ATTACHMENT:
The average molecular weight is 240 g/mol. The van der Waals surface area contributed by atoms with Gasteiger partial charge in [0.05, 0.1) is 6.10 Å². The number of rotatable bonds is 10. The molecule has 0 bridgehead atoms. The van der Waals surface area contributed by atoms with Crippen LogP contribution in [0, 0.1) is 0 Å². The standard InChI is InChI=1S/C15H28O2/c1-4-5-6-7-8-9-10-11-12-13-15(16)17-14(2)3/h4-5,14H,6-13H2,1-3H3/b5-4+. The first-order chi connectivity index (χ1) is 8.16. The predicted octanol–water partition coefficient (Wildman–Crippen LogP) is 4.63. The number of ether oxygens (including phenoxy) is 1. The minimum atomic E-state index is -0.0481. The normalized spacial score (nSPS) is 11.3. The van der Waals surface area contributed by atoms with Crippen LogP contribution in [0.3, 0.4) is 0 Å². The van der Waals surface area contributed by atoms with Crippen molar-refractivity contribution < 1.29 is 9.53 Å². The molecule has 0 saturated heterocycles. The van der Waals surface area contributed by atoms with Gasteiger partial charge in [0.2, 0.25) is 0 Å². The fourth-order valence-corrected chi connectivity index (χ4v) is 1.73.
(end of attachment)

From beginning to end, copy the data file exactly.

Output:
The average molecular weight is 240 g/mol. The van der Waals surface area contributed by atoms with Gasteiger partial charge in [0.05, 0.1) is 6.10 Å². The number of rotatable bonds is 10. The molecule has 0 bridgehead atoms. The van der Waals surface area contributed by atoms with Crippen LogP contribution in [0, 0.1) is 0 Å². The standard InChI is InChI=1S/C15H28O2/c1-4-5-6-7-8-9-10-11-12-13-15(16)17-14(2)3/h4-5,14H,6-13H2,1-3H3/b5-4+. The first-order chi connectivity index (χ1) is 8.16. The predicted octanol–water partition coefficient (Wildman–Crippen LogP) is 4.63. The number of ether oxygens (including phenoxy) is 1. The minimum atomic E-state index is -0.0481. The normalized spacial score (nSPS) is 11.3. The van der Waals surface area contributed by atoms with Crippen LogP contribution in [0.3, 0.4) is 0 Å². The van der Waals surface area contributed by atoms with Crippen molar-refractivity contribution < 1.29 is 9.53 Å². The molecule has 0 saturated heterocycles. The van der Waals surface area contributed by atoms with Gasteiger partial charge in [0.2, 0.25) is 0 Å². The fourth-order valence-corrected chi connectivity index (χ4v) is 1.73.